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7 minutes ago, Unventor said:

I knew the risk it posed, but when it happened, it surprised me as I never experienced the sensation before.

Riding through the winter is a great way to get used to riding on slippery surfaces. It's actually quite doable.

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8 hours ago, esaj said:

Hydroplaning comes up every now and then on the forums, the rough rule of thumb is something like 9 * sqrt(psi) = minimum speed in mph required for hydroplaning, but it doesn't take into account the tread pattern, shape or size of the tire, which (I think) further affect things. I ride usually with around 4 bar pressure (roughly 58 psi), that would be

9 * sqrt(58) = 68.54.. mph = around 110km/h

But if it was that simple, most passenger cars have pressures around 2 bar (29 psi), and would start hydroplaning around 48.47 mph = 78km/h. If that were always true, we'd have a lot more hydroplaning accidents with cars all the time. If anything, my (possibly wrong) logic would say that the car tire should hydroplane more easily, being more rectangular in shape, than more rounder bicycle/motorcycle/EUC tire. So the tread-pattern, size and shape of the tire must have some effect there, but to figure out exactly what would probably require very high level math and physics (fluid dynamics etc?), which goes way over my head... :P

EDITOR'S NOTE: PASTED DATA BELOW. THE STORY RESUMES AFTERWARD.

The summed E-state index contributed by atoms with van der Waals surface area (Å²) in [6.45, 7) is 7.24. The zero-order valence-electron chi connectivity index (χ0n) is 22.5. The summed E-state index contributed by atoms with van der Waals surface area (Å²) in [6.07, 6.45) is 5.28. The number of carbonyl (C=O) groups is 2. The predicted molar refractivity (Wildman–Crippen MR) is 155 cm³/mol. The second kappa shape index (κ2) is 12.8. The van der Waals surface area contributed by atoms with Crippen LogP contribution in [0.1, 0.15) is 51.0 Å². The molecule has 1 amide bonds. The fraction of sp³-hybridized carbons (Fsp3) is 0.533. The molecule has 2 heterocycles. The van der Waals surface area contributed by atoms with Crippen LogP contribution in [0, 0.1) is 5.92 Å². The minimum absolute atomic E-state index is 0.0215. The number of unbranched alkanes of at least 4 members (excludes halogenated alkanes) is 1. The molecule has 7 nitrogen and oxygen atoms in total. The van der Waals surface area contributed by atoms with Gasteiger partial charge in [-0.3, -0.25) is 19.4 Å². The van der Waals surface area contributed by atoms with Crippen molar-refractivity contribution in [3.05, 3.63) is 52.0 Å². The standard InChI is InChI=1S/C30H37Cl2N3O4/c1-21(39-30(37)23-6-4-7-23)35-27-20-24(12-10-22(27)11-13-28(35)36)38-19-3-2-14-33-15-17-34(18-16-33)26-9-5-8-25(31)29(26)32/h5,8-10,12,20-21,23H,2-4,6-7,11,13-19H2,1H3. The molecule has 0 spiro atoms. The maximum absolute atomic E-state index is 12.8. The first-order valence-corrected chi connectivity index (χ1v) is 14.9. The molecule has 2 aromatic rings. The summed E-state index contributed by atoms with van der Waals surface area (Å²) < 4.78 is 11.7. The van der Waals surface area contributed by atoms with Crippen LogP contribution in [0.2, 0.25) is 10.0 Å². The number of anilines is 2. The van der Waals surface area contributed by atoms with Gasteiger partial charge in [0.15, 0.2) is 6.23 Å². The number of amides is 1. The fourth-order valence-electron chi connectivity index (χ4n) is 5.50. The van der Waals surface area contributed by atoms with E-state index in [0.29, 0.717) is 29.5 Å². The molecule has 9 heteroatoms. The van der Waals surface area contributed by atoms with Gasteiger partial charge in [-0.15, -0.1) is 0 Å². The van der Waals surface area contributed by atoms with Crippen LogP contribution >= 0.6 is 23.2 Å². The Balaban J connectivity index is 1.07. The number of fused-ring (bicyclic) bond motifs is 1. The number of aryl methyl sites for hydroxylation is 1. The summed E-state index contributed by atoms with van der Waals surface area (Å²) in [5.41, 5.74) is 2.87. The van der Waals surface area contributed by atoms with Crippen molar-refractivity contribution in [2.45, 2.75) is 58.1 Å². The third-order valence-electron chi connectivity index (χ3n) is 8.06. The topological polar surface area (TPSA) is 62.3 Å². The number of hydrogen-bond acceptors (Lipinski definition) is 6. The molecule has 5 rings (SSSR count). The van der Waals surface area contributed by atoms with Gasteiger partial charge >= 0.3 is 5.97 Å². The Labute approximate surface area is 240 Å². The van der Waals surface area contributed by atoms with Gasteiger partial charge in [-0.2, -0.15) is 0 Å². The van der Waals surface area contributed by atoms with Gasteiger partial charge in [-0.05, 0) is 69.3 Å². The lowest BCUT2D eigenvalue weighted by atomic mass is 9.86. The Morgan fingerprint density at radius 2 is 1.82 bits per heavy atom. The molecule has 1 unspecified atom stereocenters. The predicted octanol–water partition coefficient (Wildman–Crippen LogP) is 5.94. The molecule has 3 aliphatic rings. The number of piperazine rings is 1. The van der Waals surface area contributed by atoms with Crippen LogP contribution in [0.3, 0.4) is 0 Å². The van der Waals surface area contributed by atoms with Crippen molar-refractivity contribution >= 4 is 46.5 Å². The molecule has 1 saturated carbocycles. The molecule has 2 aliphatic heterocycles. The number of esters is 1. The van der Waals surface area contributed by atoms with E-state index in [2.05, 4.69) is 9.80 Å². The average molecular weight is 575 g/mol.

@esaj I thought that it was pounds to the ground per square inch.  I am 220 pounds and my wheel is 50 puonds for a total of 270 pounds.  When I stand on the wheel 2.5 square inches touch the ground. That means I am applying 108 psi to the ground.

 A family car in the US weighs 3,400 pounds with four tires at 9 square inches each.  That is 36 inches total.  That makes 94.4 psi to the ground. 

I don't know the rest of the math.  

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Posted (edited)
1 hour ago, RockyTop said:

@esaj I thought that it was pounds to the ground per square inch.  I am 220 pounds and my wheel is 50 puonds for a total of 270 pounds.  When I stand on the wheel 2.5 square inches touch the ground. That means I am applying 108 psi to the ground.

 A family car in the US weighs 3,400 pounds with four tires at 9 square inches each.  That is 36 inches total.  That makes 94.4 psi to the ground. 

I don't know the rest of the math.